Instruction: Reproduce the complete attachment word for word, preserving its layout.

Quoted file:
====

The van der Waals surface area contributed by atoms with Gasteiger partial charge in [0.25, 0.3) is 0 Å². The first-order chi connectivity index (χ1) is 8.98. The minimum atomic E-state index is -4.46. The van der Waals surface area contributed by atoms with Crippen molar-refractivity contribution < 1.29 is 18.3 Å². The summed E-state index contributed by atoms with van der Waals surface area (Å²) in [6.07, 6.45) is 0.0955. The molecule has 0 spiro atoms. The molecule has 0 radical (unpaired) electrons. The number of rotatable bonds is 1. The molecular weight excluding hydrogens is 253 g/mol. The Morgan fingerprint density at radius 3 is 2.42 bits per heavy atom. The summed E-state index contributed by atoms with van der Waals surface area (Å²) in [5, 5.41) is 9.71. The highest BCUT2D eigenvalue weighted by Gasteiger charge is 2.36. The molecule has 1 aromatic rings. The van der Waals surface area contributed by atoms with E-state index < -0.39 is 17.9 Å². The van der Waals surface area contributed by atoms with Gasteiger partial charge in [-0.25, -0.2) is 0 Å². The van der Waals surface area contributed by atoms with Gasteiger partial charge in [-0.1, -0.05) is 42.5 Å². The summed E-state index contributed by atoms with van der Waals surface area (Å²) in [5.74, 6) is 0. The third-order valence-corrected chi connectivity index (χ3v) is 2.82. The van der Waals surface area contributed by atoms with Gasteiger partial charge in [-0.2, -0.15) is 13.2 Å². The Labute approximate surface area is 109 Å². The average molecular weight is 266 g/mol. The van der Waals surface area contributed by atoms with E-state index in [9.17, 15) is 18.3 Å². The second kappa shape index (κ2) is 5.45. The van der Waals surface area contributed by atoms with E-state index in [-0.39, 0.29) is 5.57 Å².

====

The van der Waals surface area contributed by atoms with Gasteiger partial charge in [0.25, 0.3) is 0 Å². The first-order chi connectivity index (χ1) is 8.98. The minimum atomic E-state index is -4.46. The van der Waals surface area contributed by atoms with Crippen molar-refractivity contribution < 1.29 is 18.3 Å². The summed E-state index contributed by atoms with van der Waals surface area (Å²) in [6.07, 6.45) is 0.0955. The molecule has 0 spiro atoms. The molecule has 0 radical (unpaired) electrons. The number of rotatable bonds is 1. The molecular weight excluding hydrogens is 253 g/mol. The Morgan fingerprint density at radius 3 is 2.42 bits per heavy atom. The summed E-state index contributed by atoms with van der Waals surface area (Å²) in [5, 5.41) is 9.71. The highest BCUT2D eigenvalue weighted by Gasteiger charge is 2.36. The molecule has 1 aromatic rings. The van der Waals surface area contributed by atoms with E-state index < -0.39 is 17.9 Å². The van der Waals surface area contributed by atoms with Gasteiger partial charge in [-0.25, -0.2) is 0 Å². The van der Waals surface area contributed by atoms with Gasteiger partial charge in [-0.1, -0.05) is 42.5 Å². The summed E-state index contributed by atoms with van der Waals surface area (Å²) in [5.74, 6) is 0. The third-order valence-corrected chi connectivity index (χ3v) is 2.82. The van der Waals surface area contributed by atoms with Gasteiger partial charge in [-0.2, -0.15) is 13.2 Å². The Labute approximate surface area is 109 Å². The average molecular weight is 266 g/mol. The van der Waals surface area contributed by atoms with E-state index in [9.17, 15) is 18.3 Å². The second kappa shape index (κ2) is 5.45. The van der Waals surface area contributed by atoms with E-state index in [-0.39, 0.29) is 5.57 Å².